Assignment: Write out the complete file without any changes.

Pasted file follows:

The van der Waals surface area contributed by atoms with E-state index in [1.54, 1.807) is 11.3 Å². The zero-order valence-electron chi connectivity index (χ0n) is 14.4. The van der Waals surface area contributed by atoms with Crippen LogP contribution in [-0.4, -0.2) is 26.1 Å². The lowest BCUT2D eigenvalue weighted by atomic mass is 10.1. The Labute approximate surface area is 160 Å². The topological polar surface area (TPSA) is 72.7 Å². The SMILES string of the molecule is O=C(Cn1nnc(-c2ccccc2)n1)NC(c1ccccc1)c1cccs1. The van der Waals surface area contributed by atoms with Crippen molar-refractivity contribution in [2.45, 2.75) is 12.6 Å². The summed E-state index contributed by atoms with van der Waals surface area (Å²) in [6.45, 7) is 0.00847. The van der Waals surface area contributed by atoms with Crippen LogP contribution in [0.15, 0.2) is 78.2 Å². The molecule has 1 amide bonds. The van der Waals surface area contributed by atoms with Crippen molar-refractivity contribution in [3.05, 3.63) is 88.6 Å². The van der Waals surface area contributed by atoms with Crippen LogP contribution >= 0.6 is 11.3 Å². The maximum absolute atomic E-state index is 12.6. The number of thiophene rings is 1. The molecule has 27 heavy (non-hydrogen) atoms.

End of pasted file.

The van der Waals surface area contributed by atoms with E-state index in [1.54, 1.807) is 11.3 Å². The zero-order valence-electron chi connectivity index (χ0n) is 14.4. The van der Waals surface area contributed by atoms with Crippen LogP contribution in [-0.4, -0.2) is 26.1 Å². The lowest BCUT2D eigenvalue weighted by atomic mass is 10.1. The Labute approximate surface area is 160 Å². The topological polar surface area (TPSA) is 72.7 Å². The SMILES string of the molecule is O=C(Cn1nnc(-c2ccccc2)n1)NC(c1ccccc1)c1cccs1. The van der Waals surface area contributed by atoms with Crippen molar-refractivity contribution in [2.45, 2.75) is 12.6 Å². The summed E-state index contributed by atoms with van der Waals surface area (Å²) in [6.45, 7) is 0.00847. The van der Waals surface area contributed by atoms with Crippen LogP contribution in [0.15, 0.2) is 78.2 Å². The molecule has 1 amide bonds. The van der Waals surface area contributed by atoms with Crippen molar-refractivity contribution in [3.05, 3.63) is 88.6 Å². The van der Waals surface area contributed by atoms with Crippen LogP contribution >= 0.6 is 11.3 Å². The maximum absolute atomic E-state index is 12.6. The number of thiophene rings is 1. The molecule has 27 heavy (non-hydrogen) atoms.